Although we don't believe in timing the market or panicking over market movements, we do like to keep an eye on big changes -- just in case they're material to our investing thesis.
Shares of Under Armour (NYSE:UAA) bucked the broad market trend on Monday, gaining 0.5% (the S&P 500 was down 0.2%), following a report published this morning in which broker FBR & Co. raised its price target $90 from $86.
Only last week, FBR raised its price for Under Armour from $83 to $86 based on the emerging strength of its footwear line. Indeed, the broker is now in the second of four weeks of "UA Madness," in which it publishes a weekly consumer survey to examine UA's brand power and consumer acceptance. This week's topic is Latin American growth and, specifically, Brazil, and FBR concludes [their emphasis]:
We believe Latin American growth will significantly drive upside to revenue expectations over the next several years and estimate Latin American revenue could reach ~$400M by 2018 (~5% total UA revenue), contributing ~200–300 bps to revenue growth in 2016–2018. We estimate every additional 0.2% in Latin American share that is gained adds at least +100 bps to revenue growth. We see the largest opportunity in Brazil: Our survey work indicates solid brand recognition and preference, given it has only been active in the market for about a year. (We estimate Brazil could contribute at least 1.4 points to revenue growth by 2018.) Our surveys and estimates give us confidence in UA driving upside to revenue expectations over the next several years via international, as well as solid U.S. apparel and footwear execution. ... Given increased visibility in UA's international growth, we raise our price target to $90 from $86 (4.0x P/S applied to 2016 sales, versus 3.8x previously).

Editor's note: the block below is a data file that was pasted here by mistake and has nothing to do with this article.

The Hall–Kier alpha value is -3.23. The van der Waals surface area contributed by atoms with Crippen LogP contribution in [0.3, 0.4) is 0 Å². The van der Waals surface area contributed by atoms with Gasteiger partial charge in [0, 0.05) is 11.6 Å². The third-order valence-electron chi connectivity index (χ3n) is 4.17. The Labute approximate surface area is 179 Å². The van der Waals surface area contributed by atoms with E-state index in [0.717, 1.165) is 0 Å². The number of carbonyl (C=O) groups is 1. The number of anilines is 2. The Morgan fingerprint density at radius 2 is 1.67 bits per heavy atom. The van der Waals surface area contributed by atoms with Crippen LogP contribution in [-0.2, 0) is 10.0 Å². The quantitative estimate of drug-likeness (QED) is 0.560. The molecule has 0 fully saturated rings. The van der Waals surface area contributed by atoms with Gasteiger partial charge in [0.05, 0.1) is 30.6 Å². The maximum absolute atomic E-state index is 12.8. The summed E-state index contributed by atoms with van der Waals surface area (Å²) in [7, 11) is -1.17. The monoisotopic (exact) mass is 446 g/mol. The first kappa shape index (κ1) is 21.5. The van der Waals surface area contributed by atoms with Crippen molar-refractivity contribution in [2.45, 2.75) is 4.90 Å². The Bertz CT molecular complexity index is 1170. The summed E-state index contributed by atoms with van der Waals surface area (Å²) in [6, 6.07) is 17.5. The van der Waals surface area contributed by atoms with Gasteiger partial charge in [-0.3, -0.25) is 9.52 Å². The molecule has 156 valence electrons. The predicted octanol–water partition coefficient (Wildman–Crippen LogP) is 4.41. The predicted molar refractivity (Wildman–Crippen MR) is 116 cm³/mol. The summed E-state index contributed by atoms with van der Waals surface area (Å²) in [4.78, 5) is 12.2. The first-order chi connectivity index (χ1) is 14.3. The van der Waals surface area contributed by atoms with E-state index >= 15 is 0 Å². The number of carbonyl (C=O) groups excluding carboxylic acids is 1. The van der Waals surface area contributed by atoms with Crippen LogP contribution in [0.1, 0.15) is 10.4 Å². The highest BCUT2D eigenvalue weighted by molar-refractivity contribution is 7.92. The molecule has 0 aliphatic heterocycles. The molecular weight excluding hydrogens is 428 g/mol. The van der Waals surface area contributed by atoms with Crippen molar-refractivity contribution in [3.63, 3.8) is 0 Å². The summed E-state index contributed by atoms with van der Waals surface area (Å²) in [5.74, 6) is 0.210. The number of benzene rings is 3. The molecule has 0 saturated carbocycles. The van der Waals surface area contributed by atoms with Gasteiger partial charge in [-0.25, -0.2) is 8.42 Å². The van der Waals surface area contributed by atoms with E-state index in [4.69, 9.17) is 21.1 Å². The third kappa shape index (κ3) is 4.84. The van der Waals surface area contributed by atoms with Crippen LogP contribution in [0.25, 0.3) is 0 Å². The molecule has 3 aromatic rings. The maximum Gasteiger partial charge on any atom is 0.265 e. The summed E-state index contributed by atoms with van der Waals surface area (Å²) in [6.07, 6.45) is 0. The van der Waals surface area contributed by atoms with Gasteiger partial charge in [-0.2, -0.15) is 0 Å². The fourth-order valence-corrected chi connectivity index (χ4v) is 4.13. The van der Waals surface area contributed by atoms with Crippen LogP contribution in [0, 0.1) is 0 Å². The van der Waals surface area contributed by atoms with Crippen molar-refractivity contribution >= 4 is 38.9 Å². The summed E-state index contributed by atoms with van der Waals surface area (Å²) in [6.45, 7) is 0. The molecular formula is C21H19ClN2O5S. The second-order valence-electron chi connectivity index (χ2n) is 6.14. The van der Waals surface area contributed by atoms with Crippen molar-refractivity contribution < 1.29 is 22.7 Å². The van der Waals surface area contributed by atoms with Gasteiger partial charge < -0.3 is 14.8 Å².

In deriving its price target for the stock, FBR's analysts assigned a super-premium multiple to UA's estimated 2016 revenues relative to its historical and peer multiple averages (4.0 times, compared with 2.2 and 2.6 times, respectively.) I'm certain UA deserves some sort of premium, but I'm not convinced it ought to be that large; unfortunately, FBR's report doesn't provide greater analytical clarity regarding how they came up with that figure.
I expect Under Armour's operating results to go from strength to strength; however, at 57 times the consensus estimate for 2016 earnings per share, the current valuation looks likely to act as a brake on further stock price gains. As I concluded last week, "Anyone buying the shares today must be prepared to hold them for a long time (five years, at minimum)."